“Only put off until tomorrow what you are willing to die having left undone.” ~Pablo Picasso
If you’ve never put off until tomorrow what you should have done today, don’t bother reading the rest of this. On second thought—go ahead, since you’re bound to be lying!
Why am I telling you the same thing your parents, teachers, spouse, and countless self-help books have told you? It’s because I have seen procrastination ruin courses that should have been—would have been—amazing, had the teacher simply built it slowly and steadily.
5 Real-Life Cases of Procrastination Gone Bad
Sadly, I have worked with teachers who have used the following real-life excuses for why they didn’t write or revise their lessons before walking into the studio to record them:
- I have taught this class so often I could teach it in my sleep.
- And…we can tell. You’re clearly asleep while you teach.
- I’m an expert; I didn’t need to make the changes you suggested.
- But…if your students don’t understand the material, or what you’re doing won’t work online, then your expertise is actually useless.
- I had a last-minute chance to go mountain climbing—so I did that instead. Wouldn’t you?
- I would have been more understanding if there hadn’t been a year before this opportunity to write the lessons.
- I am too busy.
- And yet…you committed to this project knowing your schedule and the firm deadline for recording.
- I have a book due and have to put that first.
- In this case, the book had been due 30 years before! No kidding. This was the worst case of procrastination I’ve ever dealt with.
What Happened in These Five Cases?
- An amazing expert taught a course that was subpar due to his procrastination—his material conveyed like he was reading a textbook.
- A knowledgeable expert realized that teaching to a camera or for audio requires effort beyond the classroom, and was embarrassed by reviews.
- A powerful teacher worked night and day trying to get done what could have been done months ahead of time, and exhaustion was obvious in the recording. As were gaps in content, lack of inventiveness, and general panic.
- The book was never written, but the course was micromanaged by the team to get it done in time. Not only the professor, but the entire team, worked 10-12 hours every day for two months to pull it off. And no, it still wasn’t as good as it could have been.
Here’s the simple truth: creating even a short course takes effort. Lots of effort. If you want it to be crappy, just wait until the last minute to write and record it.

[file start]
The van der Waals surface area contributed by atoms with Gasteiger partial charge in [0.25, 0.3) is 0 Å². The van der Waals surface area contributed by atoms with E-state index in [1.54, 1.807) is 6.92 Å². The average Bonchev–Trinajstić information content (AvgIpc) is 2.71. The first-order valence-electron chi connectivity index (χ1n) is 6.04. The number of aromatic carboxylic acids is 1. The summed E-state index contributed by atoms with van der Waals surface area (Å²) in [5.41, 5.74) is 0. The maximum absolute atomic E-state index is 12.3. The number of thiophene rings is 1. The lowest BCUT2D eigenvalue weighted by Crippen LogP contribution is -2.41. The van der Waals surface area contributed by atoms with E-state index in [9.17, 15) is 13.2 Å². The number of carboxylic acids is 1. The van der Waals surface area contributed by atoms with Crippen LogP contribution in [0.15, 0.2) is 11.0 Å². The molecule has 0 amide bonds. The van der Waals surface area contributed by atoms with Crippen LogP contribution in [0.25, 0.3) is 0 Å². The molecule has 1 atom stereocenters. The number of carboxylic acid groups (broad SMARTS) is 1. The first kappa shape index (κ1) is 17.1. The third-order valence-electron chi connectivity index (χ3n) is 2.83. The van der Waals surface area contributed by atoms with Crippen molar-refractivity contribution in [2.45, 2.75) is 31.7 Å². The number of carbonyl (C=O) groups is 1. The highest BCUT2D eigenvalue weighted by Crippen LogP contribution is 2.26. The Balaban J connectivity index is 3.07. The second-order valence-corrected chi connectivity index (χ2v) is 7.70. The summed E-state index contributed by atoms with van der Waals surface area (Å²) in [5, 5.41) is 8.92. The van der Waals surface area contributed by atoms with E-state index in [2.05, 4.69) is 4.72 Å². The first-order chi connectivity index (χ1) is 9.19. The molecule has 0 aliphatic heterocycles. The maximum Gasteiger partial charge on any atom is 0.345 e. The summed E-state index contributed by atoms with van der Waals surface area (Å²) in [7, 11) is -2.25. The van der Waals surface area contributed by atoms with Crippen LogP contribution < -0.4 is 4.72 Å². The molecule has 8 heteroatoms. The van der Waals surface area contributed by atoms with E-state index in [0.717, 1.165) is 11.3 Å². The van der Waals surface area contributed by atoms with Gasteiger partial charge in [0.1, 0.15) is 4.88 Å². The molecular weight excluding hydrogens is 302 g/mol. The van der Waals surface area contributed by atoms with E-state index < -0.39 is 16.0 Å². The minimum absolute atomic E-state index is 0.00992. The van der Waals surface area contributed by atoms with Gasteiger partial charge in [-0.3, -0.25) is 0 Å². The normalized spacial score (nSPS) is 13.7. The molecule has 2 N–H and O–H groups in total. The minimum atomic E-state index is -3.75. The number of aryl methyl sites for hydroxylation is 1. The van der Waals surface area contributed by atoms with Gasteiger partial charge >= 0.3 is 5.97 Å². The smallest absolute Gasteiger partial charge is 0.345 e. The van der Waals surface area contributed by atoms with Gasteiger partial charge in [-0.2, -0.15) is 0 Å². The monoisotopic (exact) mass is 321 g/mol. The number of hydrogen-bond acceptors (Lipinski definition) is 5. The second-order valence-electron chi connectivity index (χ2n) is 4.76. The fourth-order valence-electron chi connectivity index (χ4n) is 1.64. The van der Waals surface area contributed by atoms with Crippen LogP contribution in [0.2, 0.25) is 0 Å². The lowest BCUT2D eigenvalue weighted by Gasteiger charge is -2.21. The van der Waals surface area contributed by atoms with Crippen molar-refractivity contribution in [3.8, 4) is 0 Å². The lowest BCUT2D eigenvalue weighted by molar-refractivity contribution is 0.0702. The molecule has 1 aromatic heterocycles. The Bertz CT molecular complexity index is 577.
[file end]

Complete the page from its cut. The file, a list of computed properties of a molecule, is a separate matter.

But if you want to be your best self, you can’t procrastinate. You need to get out your calendar the minute you make the commitment to produce the course. Here’s what you need to do to get on track and stay on track.
Ten Steps to Conquering Procrastination for Any Project
- Work backwards from the due date to today’s date.
- Add up the number of days available between now and then.
- Figure out the number of pages you’ll need for the length, the time you’ll need to do research, the time it will take to record it, and the time it will take to put on your whatever Learning Management System you’re going to use.
- You’ll need to write at least two drafts, with time for feedback between them, and time to practice before recording. Add that into your total time.
- Now look at the number of days you have to get all this done, and figure out how many hours it will actually take. Be realistic! You might be able to write more than 5 pages a day, but for most people, that’s a challenging target. And yet, if time is short, you may have to write even more each day.
- On your schedule, block off the time you need to accomplish every step. Add a few extra days if possible. Make this sacred time, and name a precise goal for what you will accomplish by the end of each and every session. Let everyone in your household know that you have committed this time to your project.
- Turn off your phone, email, and Internet during your scheduled time. Surfing the Internet and checking email are acts of procrastination. Believe me, if it’s really an emergency, they’ll break your door down.
- Get an accountability partner who is expecting you to notify them every single day with how you’re tracking.
- If you doubt your ability to succeed even with an accountability partner, make an expensive bet with someone that you will meet your schedule. Money motivates when willpower won’t.
- If you fall behind, immediately adjust your schedule for the missed session(s). Don’t make the assumption that you’ll eventually catch up. You won’t.
We all know the antidote to procrastination, and that’s to work steadily. It’s a pain at the time, but the results pay exponentially. Plus, it’s much less of a headache than realizing you are going to have to pull all-nighters (really, at your age!) to get something mediocre done.
And who among us is aiming for mediocrity?
Please send me your questions for future issues, and tune in next Friday for Issue #41 of “Everything You Need to Know to Create Outstanding Online Courses.”
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